Looking at the end of year numbers for orders processed I found, much to my dismay, sales were down about 40% year over year between 2017 and 2018.  And that followed steady declines each year for several over the past decade.

I always maintained I would keep the business going as long as it was financially viable to do so, but after this disappointing year it became increasingly clear the financial viability was no longer there.  I had cut expenses to the bone and basically run the business on the proverbial shoestring for so many years it became increasingly evident there was nothing else left to cut.

The total sales for the entire year amounted to what would have been considered a fairly good month not that many years ago.  So I had to ask myself if it was really worth it to continue and the only true answer for myself was no.

There are several reasons for this, primarily centred on the seismic shifts in the music industry since I started A Web of Fine Music almost 16 years ago in 2003.  Back then many people were still buying CDs primarily, and digital downloading was still in its infancy.  But as that trend continued to develop, coupled with the fact Apple's iTunes was available on all computers, not just Macs as of about 2006, the death knell for the music business as we knew it was beginning to be felt.

In my little corner of the music world, for example, sales started a steep decline at that time, and I was not alone.  Record companies slowly started to amalgamate, stores closed and online sales and downloading picked up steam.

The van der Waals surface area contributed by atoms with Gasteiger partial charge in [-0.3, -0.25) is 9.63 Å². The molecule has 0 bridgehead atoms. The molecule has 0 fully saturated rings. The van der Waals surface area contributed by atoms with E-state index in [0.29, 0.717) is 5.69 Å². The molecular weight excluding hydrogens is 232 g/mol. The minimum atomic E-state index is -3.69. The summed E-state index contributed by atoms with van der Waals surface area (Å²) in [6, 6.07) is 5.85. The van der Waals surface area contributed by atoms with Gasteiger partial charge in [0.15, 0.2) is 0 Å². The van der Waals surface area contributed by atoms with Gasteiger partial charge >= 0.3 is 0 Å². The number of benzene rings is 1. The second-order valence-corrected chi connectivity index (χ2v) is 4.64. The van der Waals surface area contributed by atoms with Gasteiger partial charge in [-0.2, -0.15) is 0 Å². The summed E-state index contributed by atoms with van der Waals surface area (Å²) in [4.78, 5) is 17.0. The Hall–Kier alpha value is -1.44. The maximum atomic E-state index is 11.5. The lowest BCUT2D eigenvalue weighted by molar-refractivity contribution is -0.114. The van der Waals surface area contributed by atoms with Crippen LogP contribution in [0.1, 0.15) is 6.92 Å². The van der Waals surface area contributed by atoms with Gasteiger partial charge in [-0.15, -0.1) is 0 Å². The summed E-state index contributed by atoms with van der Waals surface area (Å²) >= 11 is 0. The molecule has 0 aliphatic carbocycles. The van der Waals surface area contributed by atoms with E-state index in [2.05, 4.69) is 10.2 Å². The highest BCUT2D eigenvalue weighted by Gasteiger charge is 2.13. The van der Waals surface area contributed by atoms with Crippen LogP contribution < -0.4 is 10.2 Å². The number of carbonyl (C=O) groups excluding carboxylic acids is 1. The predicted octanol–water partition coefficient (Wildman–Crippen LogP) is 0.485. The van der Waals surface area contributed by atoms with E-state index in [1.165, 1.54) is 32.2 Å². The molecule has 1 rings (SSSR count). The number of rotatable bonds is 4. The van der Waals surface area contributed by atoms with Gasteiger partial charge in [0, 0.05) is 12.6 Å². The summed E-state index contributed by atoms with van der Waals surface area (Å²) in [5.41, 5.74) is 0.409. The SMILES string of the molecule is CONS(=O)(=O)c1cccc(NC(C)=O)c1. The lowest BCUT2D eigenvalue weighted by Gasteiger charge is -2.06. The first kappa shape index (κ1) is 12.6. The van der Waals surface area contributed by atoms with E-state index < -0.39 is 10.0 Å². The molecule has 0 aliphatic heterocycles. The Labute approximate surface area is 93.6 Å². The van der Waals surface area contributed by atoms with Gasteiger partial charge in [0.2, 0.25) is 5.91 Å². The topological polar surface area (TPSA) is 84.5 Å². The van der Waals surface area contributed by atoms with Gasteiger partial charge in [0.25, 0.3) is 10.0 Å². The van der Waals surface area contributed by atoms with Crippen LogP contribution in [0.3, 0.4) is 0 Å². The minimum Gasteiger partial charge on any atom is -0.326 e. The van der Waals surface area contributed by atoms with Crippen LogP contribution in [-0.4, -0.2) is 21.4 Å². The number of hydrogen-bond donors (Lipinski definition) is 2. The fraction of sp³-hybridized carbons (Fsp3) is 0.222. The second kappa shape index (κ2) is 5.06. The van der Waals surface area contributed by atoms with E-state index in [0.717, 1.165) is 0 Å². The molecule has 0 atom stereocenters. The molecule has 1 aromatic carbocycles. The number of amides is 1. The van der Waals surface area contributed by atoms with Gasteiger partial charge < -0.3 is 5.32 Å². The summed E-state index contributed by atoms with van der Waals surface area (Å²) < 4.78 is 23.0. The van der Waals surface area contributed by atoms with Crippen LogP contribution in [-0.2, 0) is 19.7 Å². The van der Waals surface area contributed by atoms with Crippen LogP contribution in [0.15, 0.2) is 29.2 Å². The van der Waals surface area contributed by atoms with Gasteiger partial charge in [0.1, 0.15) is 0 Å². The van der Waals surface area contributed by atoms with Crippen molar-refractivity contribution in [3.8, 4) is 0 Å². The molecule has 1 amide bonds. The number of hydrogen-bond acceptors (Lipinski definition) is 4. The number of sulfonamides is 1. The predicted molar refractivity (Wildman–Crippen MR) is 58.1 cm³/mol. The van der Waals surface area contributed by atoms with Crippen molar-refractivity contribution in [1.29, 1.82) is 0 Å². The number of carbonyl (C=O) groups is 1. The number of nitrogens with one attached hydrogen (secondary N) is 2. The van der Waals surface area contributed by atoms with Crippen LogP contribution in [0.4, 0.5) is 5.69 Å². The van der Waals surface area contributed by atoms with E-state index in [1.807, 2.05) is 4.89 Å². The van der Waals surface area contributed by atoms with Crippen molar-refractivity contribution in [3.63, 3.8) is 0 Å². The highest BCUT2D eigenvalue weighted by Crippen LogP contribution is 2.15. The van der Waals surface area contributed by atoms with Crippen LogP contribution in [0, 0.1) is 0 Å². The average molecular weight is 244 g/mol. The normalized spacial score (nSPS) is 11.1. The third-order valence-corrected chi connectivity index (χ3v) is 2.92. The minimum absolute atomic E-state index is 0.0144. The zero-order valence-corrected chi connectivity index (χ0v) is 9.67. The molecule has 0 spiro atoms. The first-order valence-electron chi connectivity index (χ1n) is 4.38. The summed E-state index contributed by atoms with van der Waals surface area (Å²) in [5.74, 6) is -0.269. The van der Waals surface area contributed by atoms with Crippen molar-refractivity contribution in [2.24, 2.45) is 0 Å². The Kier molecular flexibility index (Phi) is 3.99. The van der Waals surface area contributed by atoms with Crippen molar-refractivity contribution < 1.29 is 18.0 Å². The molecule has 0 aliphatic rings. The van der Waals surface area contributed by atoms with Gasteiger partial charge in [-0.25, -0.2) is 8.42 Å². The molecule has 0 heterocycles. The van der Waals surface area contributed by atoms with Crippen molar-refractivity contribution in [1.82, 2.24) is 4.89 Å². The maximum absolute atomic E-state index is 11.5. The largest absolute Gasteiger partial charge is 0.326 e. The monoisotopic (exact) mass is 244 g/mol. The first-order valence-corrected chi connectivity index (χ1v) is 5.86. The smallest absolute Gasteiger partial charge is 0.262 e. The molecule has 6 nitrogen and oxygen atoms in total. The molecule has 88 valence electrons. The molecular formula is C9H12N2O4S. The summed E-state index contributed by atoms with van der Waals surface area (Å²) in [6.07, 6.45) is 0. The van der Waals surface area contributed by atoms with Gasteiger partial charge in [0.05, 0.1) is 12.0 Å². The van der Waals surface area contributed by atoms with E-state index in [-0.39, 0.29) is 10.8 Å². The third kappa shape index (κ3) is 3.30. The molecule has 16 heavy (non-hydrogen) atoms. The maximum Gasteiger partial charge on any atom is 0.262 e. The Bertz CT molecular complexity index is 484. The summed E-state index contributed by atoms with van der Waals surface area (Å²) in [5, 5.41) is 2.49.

The result?  If you didn't adapt to change you were doomed to failure, if not right away than eventually.  As I always ran the business as a sideline to my regular job, I chose not to make the expensive changes needed to remain competitive and rather ride out the wave until the wave was no more.

That day, for me at least, appears to be here.  The painful realization came in December when, while most retailers are at their busiest, as I was for many years, this year the order desk remained silent.  There simply were no orders.  It was as if the party had ended and it was time to turn out the light on your way out the door.

Now, I am of two minds regarding this situation.  I always knew it was coming and eventually I would not be able to ignore the numbers any longer.  So I was prepared for this day.  But I still approached the decision with great remorse for what was and perhaps could have been.  But with events being the way they have been the past several months, I had no energy left to ride the wave, albeit a very small one, any longer.